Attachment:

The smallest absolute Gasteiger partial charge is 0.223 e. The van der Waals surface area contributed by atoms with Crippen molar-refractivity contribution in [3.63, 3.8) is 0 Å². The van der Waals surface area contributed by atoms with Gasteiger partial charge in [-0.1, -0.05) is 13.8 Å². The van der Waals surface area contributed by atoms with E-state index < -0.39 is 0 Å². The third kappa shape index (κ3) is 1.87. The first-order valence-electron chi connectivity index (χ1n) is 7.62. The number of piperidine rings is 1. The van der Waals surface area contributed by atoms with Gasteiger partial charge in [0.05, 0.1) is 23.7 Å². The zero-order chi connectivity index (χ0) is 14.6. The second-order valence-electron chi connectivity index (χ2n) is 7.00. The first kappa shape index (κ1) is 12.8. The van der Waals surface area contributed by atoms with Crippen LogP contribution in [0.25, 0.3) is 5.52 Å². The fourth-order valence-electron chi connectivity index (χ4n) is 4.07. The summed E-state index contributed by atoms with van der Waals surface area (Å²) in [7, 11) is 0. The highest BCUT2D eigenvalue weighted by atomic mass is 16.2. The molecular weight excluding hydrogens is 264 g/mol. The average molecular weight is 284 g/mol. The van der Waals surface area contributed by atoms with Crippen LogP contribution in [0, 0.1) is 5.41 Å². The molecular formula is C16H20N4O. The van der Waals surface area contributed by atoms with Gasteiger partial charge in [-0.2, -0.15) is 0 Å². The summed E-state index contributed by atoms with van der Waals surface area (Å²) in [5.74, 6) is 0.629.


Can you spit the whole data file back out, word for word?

The smallest absolute Gasteiger partial charge is 0.223 e. The van der Waals surface area contributed by atoms with Crippen molar-refractivity contribution in [3.63, 3.8) is 0 Å². The van der Waals surface area contributed by atoms with Gasteiger partial charge in [-0.1, -0.05) is 13.8 Å². The van der Waals surface area contributed by atoms with E-state index < -0.39 is 0 Å². The third kappa shape index (κ3) is 1.87. The first-order valence-electron chi connectivity index (χ1n) is 7.62. The number of piperidine rings is 1. The van der Waals surface area contributed by atoms with Gasteiger partial charge in [0.05, 0.1) is 23.7 Å². The zero-order chi connectivity index (χ0) is 14.6. The second-order valence-electron chi connectivity index (χ2n) is 7.00. The first kappa shape index (κ1) is 12.8. The van der Waals surface area contributed by atoms with Crippen LogP contribution in [0.25, 0.3) is 5.52 Å². The fourth-order valence-electron chi connectivity index (χ4n) is 4.07. The summed E-state index contributed by atoms with van der Waals surface area (Å²) in [7, 11) is 0. The highest BCUT2D eigenvalue weighted by atomic mass is 16.2. The molecular weight excluding hydrogens is 264 g/mol. The average molecular weight is 284 g/mol. The van der Waals surface area contributed by atoms with Crippen LogP contribution in [0, 0.1) is 5.41 Å². The molecular formula is C16H20N4O. The van der Waals surface area contributed by atoms with Gasteiger partial charge in [-0.2, -0.15) is 0 Å². The summed E-state index contributed by atoms with van der Waals surface area (Å²) in [5.74, 6) is 0.629.